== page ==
Digital transformation in the retail sector

Recent advances in technology such as cloud, artificial intelligence and data management have had a massive effect on the majority of sectors. Businesses today have the opportunity to streamline processes and become faster, more efficient and ultimately better than ever before. The challenge this presents retailers is how to keep pace with this rapid change and avoid being left behind.

Last year was a turbulent year for retailers, and the industry appeared in the headlines regularly. Household names went bust and disappeared from the British high street and others were forced to close hundreds of stores. This continues to be the case, and according to British Retail Consortium, the worst December sales performance in 10 years means a challenging start to 2019, a warning amplified by the recent news of HMV going into administration again.

There are obviously a number of reasons for this, and one of the main drivers is changing consumer habits and the rise of digital technology. To meet to these changes, retailers must digitally transform their business – however, this can be a huge challenge.

What is digital transformation?

When it comes to the retail sector, digital transformation takes on a very wide meaning and can be a very unhelpful phrase. ‘Business Transformation’ better represents the process as it requires more than just replacing old technology to guarantee success. It embodies the necessity to change how retail operates to accommodate the continuing shift in how consumers shop. This transformation includes how stores are using digital technology to revolutionise the in-store experience, as well as reshaping everything from finding a local store to paying for goods without queuing up.

Digital transformation also defines how retailers are engaging with their customers. It was previously the case that this was known as marketing, but now engagement has developed past this. It has now come to cover how retailers engage with their customers and prospects to acquire and retain them, service and sell to them, while also taking on board their views and experiences to reshape both the business and the marketing.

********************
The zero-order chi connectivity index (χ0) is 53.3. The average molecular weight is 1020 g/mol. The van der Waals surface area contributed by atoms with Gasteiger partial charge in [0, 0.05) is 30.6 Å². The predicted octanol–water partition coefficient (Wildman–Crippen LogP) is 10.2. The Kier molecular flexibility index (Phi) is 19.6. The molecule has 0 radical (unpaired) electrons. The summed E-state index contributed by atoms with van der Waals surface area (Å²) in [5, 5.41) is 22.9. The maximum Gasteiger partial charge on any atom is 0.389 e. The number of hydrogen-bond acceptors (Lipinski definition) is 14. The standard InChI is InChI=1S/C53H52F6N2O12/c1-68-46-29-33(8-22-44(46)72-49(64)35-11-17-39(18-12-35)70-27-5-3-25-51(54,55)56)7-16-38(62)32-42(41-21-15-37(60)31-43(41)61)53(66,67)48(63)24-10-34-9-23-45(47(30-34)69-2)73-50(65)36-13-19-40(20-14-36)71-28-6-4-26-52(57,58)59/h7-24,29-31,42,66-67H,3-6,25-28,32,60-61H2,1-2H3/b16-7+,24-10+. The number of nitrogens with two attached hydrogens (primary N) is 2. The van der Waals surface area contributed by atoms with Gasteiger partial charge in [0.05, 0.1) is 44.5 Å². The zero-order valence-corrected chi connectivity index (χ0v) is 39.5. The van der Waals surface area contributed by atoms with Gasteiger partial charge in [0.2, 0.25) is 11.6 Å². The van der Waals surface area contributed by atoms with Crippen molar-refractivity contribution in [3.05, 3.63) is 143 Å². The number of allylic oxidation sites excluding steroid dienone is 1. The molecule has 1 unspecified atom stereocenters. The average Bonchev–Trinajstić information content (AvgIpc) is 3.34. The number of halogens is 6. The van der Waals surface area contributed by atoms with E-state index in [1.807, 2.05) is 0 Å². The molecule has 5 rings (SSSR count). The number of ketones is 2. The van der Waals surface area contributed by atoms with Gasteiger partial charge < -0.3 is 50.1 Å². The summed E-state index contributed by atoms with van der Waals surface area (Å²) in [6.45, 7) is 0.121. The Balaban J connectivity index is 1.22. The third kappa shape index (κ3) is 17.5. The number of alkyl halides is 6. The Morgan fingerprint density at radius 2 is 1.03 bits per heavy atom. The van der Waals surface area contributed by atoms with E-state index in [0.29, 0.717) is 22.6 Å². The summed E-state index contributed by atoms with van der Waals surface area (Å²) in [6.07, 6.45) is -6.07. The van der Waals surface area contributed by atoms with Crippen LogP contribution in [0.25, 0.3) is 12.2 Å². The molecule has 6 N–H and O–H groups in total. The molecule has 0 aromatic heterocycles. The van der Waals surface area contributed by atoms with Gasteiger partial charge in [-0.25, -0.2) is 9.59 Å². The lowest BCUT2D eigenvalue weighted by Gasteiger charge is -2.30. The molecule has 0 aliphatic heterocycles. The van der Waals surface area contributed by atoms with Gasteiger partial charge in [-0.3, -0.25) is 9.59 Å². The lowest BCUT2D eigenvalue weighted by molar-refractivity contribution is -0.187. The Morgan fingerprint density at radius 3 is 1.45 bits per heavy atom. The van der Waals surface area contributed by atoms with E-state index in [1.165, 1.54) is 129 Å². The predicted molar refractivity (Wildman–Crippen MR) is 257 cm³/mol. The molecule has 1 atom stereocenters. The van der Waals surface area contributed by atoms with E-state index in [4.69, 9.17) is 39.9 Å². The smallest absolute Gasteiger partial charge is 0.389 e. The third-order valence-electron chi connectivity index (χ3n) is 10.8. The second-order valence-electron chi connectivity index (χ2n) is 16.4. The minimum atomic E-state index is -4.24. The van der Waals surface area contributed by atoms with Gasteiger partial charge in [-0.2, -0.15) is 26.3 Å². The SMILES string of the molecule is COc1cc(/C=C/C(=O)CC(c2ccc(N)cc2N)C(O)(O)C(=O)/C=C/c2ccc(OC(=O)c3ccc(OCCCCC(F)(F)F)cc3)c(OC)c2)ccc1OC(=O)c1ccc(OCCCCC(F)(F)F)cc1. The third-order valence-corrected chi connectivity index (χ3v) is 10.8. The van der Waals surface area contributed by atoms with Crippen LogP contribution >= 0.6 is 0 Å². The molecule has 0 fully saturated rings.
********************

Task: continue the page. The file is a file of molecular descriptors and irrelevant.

The strategy needs to define how retailers are engaging with their customers and the digital transformation helps them achieve that. Businesses need to understand exactly why they are undergoing this process, and what they hope to attain. Too often we see retailers attempt digital transformation just for the sake of it, without properly understanding its purpose. This is not the way to go about it.

The need for quick digital transformation has put retail and brand marketers in the eye of a unique storm: having to balance an increasingly complex front-end customer-facing set of activities against the back-end capabilities of retail technology.

The front-end of a retail business needs to be keenly focused on customer acquisition, retention, SEO, driving channel engagement, driving cross channel engagement and driving visitors – to all channels. This has traditionally been the marketing department, or an external agency’s role.